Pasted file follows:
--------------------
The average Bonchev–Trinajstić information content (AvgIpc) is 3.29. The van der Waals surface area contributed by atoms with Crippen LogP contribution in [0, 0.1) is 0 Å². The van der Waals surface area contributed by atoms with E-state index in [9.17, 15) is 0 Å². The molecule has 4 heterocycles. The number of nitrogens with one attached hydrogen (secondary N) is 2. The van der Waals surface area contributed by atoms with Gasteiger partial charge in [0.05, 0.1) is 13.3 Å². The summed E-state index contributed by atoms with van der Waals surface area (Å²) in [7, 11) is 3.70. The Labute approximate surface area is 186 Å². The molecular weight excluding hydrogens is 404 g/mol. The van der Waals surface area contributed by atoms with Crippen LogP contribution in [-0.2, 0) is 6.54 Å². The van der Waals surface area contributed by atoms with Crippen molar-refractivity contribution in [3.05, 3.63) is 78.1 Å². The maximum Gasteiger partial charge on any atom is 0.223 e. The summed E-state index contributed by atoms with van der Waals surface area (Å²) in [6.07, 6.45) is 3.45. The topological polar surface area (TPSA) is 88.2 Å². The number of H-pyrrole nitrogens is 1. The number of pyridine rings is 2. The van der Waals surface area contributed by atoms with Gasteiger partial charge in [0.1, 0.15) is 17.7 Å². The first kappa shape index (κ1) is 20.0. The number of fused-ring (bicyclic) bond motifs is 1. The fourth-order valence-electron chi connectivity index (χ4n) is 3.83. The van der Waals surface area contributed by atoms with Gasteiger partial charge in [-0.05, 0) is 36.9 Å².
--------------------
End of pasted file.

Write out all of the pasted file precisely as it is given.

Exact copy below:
The average Bonchev–Trinajstić information content (AvgIpc) is 3.29. The van der Waals surface area contributed by atoms with Crippen LogP contribution in [0, 0.1) is 0 Å². The van der Waals surface area contributed by atoms with E-state index in [9.17, 15) is 0 Å². The molecule has 4 heterocycles. The number of nitrogens with one attached hydrogen (secondary N) is 2. The van der Waals surface area contributed by atoms with Gasteiger partial charge in [0.05, 0.1) is 13.3 Å². The summed E-state index contributed by atoms with van der Waals surface area (Å²) in [7, 11) is 3.70. The Labute approximate surface area is 186 Å². The molecular weight excluding hydrogens is 404 g/mol. The van der Waals surface area contributed by atoms with Crippen LogP contribution in [-0.2, 0) is 6.54 Å². The van der Waals surface area contributed by atoms with Crippen molar-refractivity contribution in [3.05, 3.63) is 78.1 Å². The maximum Gasteiger partial charge on any atom is 0.223 e. The summed E-state index contributed by atoms with van der Waals surface area (Å²) in [6.07, 6.45) is 3.45. The topological polar surface area (TPSA) is 88.2 Å². The number of H-pyrrole nitrogens is 1. The number of pyridine rings is 2. The van der Waals surface area contributed by atoms with Gasteiger partial charge in [0.1, 0.15) is 17.7 Å². The first kappa shape index (κ1) is 20.0. The number of fused-ring (bicyclic) bond motifs is 1. The fourth-order valence-electron chi connectivity index (χ4n) is 3.83. The van der Waals surface area contributed by atoms with Gasteiger partial charge in [-0.05, 0) is 36.9 Å².